Imagine you’re driving a car. Ahead, you see a little girl playing in the road, but she does not see you. You desperately want to stop, but you can’t — you have no brakes.
That is how Dr. Nora Volkow, director of the National Institute on Drug Abuse, describes addiction. It’s not that an addict chooses to do drugs despite catastrophic consequences — it’s that the addict cannot stop despite those consequences.
“The person that is addicted does not choose to be addicted,” Volkow said. “It’s not a choice to take the drug.”
The definition of addiction has morphed as advances in neuro-imaging, technologies that produce images of the brain such as CAT scans, allow researchers to see the inner workings of an addict’s brain. That research is debunking the myth that addicts are weak-willed and undisciplined and that if they really wanted to quit, they could.
That false belief fuels the stigma that prevents addiction from being widely accepted as an illness — even in the medical community. As a result, medical schools in the past provided little training and insurance companies provided little coverage.
“It was never considered a disease; it was considered a lifestyle,” said Thomas McLellan, former deputy director of the White House Office on National Drug Control Policy and founder of the Treatment Research Institute in Philadelphia.
What is addiction?
The simplest answer: Addiction is a chronic, often relapsing brain disease that causes compulsive drug seeking and use, despite harmful consequences. That’s according to the National Institute on Drug Abuse.
To Dr. Barbara Krantz, a researcher and director of Addiction Medicine at Caron Renaissance and Ocean Drive in Boca Raton, it is about understanding how and why that compulsive behavior occurs in an addict’s brain and not in the brain of a non-addict — even though they may be taking the same drugs.
“There are definite structural and chemical changes in the brain of an addict as opposed to a non-addict,” Krantz said.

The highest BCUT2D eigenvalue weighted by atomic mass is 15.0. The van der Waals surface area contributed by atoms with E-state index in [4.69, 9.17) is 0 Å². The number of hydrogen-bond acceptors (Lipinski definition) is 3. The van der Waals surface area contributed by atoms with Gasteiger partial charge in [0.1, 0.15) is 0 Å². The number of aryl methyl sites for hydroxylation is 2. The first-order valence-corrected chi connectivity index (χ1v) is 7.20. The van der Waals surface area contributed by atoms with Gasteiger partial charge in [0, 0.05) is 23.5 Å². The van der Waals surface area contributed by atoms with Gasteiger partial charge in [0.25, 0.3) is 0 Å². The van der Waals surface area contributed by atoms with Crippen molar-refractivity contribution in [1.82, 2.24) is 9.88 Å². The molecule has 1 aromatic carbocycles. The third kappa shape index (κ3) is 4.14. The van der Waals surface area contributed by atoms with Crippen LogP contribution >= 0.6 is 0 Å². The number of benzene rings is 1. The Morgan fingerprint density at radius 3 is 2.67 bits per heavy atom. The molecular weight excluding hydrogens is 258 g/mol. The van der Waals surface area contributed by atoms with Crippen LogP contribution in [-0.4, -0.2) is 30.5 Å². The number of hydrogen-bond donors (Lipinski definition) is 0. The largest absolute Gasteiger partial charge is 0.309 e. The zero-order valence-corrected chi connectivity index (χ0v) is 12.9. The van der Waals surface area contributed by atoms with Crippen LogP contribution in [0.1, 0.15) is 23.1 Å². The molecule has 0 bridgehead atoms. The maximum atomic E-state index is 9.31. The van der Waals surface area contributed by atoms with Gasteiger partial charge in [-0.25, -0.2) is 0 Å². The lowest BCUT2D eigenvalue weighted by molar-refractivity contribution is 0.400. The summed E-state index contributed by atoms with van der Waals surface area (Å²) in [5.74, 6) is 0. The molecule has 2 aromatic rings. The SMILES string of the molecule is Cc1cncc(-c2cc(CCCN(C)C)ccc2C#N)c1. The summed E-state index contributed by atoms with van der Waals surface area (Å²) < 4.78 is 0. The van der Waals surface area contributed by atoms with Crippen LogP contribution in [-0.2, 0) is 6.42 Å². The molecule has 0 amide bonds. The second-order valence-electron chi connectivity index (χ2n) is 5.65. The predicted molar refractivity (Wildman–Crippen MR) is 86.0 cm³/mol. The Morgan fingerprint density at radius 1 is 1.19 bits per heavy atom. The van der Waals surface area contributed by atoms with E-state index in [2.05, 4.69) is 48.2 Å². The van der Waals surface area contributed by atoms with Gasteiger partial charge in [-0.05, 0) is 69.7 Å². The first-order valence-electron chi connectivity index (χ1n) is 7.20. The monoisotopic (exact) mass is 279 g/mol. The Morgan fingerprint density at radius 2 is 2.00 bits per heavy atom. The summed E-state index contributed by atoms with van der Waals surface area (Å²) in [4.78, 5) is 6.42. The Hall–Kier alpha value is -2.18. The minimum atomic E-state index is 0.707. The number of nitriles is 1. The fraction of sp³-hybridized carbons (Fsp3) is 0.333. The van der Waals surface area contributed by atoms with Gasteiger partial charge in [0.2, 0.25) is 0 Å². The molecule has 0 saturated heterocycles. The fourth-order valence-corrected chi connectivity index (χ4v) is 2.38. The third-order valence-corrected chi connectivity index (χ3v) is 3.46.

Reward for sex, eating
All scientific discussions about addiction begin with dopamine — a chemical messenger that motivates us for doing things we need to do to stay alive.
It is our brain’s way of rewarding us for doing things that feel good: When you are hungry, dopamine gets you off the couch and to the refrigerator. Cold? Dopamine prompts you to reach for a blanket.
If food and sex were not pleasurable, humans would not eat or procreate.
“You need three things to exist,” said Dr. Corey Waller, an addiction researcher and senior medical director for education and policy at the Camden Coalition of Healthcare Providers in New Jersey. “Food, water and dopamine.”
But in the brains of addicts, drugs damage the dopamine-reward system.
The measure of dopamine in a healthy person’s system is 50 on an average day. “Win the lottery, lay on the beach,” the dopamine may double to 100, Waller said. Eat your favorite food: 94. Sex: 92.
Power of euphoria
But heroin blows the roof off our bodies’ natural dopamine levels. A hit of heroin: 1,000. A shot of alcohol: 875.
“Drugs crank up the reward system above where it is supposed to go,” Waller said.
Overstimulating the system with drugs produces euphoria, a powerful reward that reinforces the behavior, teaching the user to repeat it, without thinking about it.
Also, the brain dials down the amount of dopamine it produces naturally. An abnormally low level of dopamine leaves a person unable to experience any pleasure without the drug. So the addict must shoot up heroin again. But he will not feel the same euphoria with the same amount.